Say ‘Hello’ to Tim
Like most contractors, Timothy Boudreaux started his construction career, at an established company. After learning the ins-and-outs of the industry, he decided it was time to branch out on his own and founded North Lake Contracting in St. Paul, MN. A big motivation for Tim was to give other people the experience he’d had and provide jobs and a work environment that would set them on their way to starting their own companies.
“Since North Lake’s beginning, my team members have risen through the ranks and the stars have gone off to start their own firms,” explains Timothy.
This reputation of investing in employees has helped North Lake Contracting attract high quality team members and grow rapidly. Finding a niche as experts in storm damage restoration and securing partnerships with big box retailers on new development construction, North Lake Contracting saw a boom.
However, this rapid growth forced North Lake Contracting to confront the challenges of scaling quickly, especially IT management & data ownership. The pace of growth led to deploying computers quickly and cobbling together multiple software applications, each requiring their own upkeep and yearly licensing fees, costing thousands of dollars each year. Microsoft Outlook was used for sharing calendars, personal email addresses were being used for work, and file sharing was relegated to a wall of folders at the office containing printed copies of documents and project files.
Over time Tim realized how detrimental it was for his employees to be using personal email & saving files to their work computers’ harddrives. As employees left the company, mission critical emails were gone forever as they resided in personal inboxes or on computers that could not be accessed as employees had changed the passwords.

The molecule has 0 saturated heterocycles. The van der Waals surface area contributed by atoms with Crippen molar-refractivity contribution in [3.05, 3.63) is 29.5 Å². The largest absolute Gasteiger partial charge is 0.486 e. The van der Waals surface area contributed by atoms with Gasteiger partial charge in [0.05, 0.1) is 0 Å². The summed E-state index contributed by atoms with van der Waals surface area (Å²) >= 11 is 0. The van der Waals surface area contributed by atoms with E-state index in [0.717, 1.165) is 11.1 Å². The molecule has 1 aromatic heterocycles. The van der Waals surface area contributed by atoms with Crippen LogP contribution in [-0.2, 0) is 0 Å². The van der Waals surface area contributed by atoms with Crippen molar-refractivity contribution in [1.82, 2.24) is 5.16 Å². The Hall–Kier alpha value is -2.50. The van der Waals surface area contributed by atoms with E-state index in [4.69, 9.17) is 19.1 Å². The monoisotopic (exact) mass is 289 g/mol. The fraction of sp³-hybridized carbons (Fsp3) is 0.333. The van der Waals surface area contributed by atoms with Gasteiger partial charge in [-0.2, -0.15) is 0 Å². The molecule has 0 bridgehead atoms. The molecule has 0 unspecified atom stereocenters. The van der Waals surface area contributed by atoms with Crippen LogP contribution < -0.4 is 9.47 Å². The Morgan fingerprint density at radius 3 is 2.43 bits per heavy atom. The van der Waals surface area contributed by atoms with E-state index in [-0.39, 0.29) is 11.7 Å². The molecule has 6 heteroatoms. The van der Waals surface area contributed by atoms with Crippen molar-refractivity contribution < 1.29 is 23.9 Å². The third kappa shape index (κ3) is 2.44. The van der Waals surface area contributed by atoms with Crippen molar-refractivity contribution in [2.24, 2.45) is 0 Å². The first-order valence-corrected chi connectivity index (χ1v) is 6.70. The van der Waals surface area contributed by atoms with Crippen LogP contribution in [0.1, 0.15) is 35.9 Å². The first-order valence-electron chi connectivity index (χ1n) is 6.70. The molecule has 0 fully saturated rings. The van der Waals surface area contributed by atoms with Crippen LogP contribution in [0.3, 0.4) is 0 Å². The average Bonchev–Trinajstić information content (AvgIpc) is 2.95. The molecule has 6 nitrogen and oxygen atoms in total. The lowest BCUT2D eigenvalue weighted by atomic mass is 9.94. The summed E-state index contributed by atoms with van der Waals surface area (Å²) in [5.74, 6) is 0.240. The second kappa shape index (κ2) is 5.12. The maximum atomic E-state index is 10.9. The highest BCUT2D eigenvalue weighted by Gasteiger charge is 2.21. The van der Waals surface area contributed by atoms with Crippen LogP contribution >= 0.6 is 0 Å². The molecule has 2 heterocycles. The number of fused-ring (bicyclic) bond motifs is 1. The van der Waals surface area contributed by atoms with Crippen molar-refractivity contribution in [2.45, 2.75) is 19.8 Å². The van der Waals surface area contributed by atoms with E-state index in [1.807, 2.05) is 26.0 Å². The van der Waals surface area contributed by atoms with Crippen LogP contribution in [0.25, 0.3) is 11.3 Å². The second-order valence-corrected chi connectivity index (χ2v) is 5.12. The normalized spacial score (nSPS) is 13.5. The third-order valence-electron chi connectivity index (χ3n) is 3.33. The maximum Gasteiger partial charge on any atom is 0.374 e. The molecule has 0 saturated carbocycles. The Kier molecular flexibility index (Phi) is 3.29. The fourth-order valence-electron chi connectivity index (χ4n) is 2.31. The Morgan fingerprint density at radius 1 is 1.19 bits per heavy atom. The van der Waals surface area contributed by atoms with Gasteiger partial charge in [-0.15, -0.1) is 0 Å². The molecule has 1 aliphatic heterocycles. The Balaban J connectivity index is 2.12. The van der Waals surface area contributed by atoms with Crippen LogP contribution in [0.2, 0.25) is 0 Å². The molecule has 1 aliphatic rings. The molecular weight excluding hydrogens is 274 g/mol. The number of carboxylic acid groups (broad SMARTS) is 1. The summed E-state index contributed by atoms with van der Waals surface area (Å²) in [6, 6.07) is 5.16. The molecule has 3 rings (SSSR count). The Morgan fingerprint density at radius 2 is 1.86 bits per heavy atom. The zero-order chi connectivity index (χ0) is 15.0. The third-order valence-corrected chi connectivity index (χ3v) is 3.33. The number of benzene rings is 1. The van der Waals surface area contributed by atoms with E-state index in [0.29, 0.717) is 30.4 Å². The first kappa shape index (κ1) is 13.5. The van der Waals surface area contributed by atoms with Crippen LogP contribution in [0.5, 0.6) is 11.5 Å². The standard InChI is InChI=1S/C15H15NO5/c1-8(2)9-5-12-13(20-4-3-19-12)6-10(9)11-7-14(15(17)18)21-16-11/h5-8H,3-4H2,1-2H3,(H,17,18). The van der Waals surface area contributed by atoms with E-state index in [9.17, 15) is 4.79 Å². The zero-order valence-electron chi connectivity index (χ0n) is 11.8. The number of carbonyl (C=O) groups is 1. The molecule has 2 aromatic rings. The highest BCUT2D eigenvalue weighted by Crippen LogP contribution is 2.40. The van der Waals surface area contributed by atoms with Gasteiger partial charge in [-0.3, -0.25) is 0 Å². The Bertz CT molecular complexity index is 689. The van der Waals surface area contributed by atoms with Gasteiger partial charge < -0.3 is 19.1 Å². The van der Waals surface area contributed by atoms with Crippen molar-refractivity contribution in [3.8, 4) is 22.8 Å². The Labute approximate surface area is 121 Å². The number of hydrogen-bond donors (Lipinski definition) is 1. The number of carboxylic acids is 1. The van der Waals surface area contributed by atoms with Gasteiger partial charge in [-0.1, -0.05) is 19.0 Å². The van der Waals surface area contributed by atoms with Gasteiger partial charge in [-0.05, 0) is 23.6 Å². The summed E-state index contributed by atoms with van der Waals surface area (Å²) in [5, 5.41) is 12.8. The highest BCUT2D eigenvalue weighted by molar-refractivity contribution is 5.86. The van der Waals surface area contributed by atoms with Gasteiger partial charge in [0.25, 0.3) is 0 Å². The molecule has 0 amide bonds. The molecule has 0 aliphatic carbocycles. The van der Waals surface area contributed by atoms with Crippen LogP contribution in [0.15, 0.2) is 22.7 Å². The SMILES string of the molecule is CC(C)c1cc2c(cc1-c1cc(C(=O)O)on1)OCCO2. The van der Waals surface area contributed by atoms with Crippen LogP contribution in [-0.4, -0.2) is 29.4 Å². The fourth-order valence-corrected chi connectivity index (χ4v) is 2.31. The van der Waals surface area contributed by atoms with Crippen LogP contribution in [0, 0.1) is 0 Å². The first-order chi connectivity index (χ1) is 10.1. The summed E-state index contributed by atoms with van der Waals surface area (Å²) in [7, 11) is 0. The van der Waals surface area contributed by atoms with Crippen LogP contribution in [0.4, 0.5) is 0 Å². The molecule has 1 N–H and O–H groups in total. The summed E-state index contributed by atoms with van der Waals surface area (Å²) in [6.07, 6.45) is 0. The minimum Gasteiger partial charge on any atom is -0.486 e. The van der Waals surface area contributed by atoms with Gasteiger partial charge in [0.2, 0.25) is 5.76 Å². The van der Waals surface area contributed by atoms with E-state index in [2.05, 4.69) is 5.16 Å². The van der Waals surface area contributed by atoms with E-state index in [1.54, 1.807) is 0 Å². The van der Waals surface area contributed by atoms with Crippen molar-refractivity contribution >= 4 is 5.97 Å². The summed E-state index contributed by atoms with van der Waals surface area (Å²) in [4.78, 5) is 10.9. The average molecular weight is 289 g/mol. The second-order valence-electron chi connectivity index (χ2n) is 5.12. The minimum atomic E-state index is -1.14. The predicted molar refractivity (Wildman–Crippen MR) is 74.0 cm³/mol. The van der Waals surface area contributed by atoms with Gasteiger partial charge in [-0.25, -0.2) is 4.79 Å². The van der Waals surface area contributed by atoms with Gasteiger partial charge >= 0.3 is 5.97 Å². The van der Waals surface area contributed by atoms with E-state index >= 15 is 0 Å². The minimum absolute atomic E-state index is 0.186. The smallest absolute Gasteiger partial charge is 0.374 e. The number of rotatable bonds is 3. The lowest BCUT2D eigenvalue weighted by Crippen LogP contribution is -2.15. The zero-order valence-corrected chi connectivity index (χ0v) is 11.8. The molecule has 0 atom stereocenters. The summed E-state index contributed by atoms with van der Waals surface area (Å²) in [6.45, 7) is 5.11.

“I was paying an IT company over $600 a month to maintain about 20 computers”, explained Tim, “but I couldn’t even use them because we didn’t have the passwords.”
A better way to manage North Lake Contracting’s company data was needed. That’s when Tim reached out to Newmind Group and was introduced to Google Apps for Business. Initially impressed by how easy it was for him to manage, as a business owner, and maintain access to emails and files after employees depart, Tim knew he was going to be able to do much more with the toolset than just make sure he retained ownership of company data.
Faced with the choice of sticking with costly and cobbled together applications versus simplifying, lowering cost and increasing productivity with Google Apps for Business, the decision didn’t take long. North Lake engaged with Newmind Group to make sure experts were handling the migration of data into the new toolset.
“The whole process took a few hours and I logged in and there was all my information,” recalls Tim. “I was able to pull the plug on all of my other software and licenses I was paying for and my monthly IT support too.”
As employees move on to pursue bigger dreams, their emails can be easily found via search when needed. Project files stored in Google Drive remain and aren’t lost to rogue laptop hard drives. Tim only pays for active accounts and can easily reprovision a Google Apps account to a new employee without hassle.
North Lake also found that Google Drive provided a way to share files quickly and collaborate on projects, allowing employees to spend more time at work sites, cutting travel time and getting projects done faster.
“Now all of these documents are in Google Drive”, Tim explains. “So hey, ‘I need a professional roof evaluation form’ …I don’t need to come to the office anymore. Just find it online and print it at home or edit it digitally.”
Tasks that used be completed after business hours are now possible on mobile devices and late nights at the office have decreased. Project managers utilize Google Drive to share pre- & post-project photos with team members to improve the customer experience, including faster & more accurate quotes.
In retrospect Tim has this to say about his Google Apps experience:
“I leaned on my Google Apps Account and it functioned better than all the other stuff and all it required was a web browser.”